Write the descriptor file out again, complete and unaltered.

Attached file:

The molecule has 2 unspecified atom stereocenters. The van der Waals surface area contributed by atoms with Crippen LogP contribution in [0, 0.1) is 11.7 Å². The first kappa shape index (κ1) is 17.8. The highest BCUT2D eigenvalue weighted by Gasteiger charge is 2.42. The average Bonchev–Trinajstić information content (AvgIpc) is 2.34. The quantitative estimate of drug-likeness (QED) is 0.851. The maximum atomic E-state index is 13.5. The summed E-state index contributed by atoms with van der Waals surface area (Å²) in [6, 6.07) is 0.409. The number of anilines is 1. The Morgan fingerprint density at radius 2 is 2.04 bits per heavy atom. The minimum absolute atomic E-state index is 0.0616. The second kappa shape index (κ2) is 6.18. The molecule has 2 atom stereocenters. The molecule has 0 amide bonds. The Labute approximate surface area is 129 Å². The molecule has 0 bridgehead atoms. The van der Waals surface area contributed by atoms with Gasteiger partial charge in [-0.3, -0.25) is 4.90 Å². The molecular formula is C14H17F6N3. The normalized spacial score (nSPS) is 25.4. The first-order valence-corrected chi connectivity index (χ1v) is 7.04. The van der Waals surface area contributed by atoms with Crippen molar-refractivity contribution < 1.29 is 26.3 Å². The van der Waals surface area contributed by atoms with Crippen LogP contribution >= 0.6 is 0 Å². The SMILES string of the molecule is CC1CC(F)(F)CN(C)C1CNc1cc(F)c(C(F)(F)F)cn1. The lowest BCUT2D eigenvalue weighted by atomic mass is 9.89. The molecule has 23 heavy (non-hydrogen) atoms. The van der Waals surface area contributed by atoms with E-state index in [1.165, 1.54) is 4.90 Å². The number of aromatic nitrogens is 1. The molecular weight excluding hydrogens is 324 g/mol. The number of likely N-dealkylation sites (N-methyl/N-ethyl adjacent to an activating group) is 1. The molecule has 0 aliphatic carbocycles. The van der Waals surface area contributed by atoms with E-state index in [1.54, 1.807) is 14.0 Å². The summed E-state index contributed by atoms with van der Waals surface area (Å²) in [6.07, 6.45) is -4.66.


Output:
The molecule has 2 unspecified atom stereocenters. The van der Waals surface area contributed by atoms with Crippen LogP contribution in [0, 0.1) is 11.7 Å². The first kappa shape index (κ1) is 17.8. The highest BCUT2D eigenvalue weighted by Gasteiger charge is 2.42. The average Bonchev–Trinajstić information content (AvgIpc) is 2.34. The quantitative estimate of drug-likeness (QED) is 0.851. The maximum atomic E-state index is 13.5. The summed E-state index contributed by atoms with van der Waals surface area (Å²) in [6, 6.07) is 0.409. The number of anilines is 1. The Morgan fingerprint density at radius 2 is 2.04 bits per heavy atom. The minimum absolute atomic E-state index is 0.0616. The second kappa shape index (κ2) is 6.18. The molecule has 2 atom stereocenters. The molecule has 0 amide bonds. The Labute approximate surface area is 129 Å². The molecule has 0 bridgehead atoms. The van der Waals surface area contributed by atoms with Gasteiger partial charge in [-0.3, -0.25) is 4.90 Å². The molecular formula is C14H17F6N3. The normalized spacial score (nSPS) is 25.4. The first-order valence-corrected chi connectivity index (χ1v) is 7.04. The van der Waals surface area contributed by atoms with Crippen molar-refractivity contribution < 1.29 is 26.3 Å². The van der Waals surface area contributed by atoms with Crippen LogP contribution >= 0.6 is 0 Å². The SMILES string of the molecule is CC1CC(F)(F)CN(C)C1CNc1cc(F)c(C(F)(F)F)cn1. The lowest BCUT2D eigenvalue weighted by atomic mass is 9.89. The molecule has 23 heavy (non-hydrogen) atoms. The van der Waals surface area contributed by atoms with E-state index in [1.165, 1.54) is 4.90 Å². The number of aromatic nitrogens is 1. The molecular weight excluding hydrogens is 324 g/mol. The number of likely N-dealkylation sites (N-methyl/N-ethyl adjacent to an activating group) is 1. The molecule has 0 aliphatic carbocycles. The van der Waals surface area contributed by atoms with E-state index in [1.54, 1.807) is 14.0 Å². The summed E-state index contributed by atoms with van der Waals surface area (Å²) in [6.07, 6.45) is -4.66.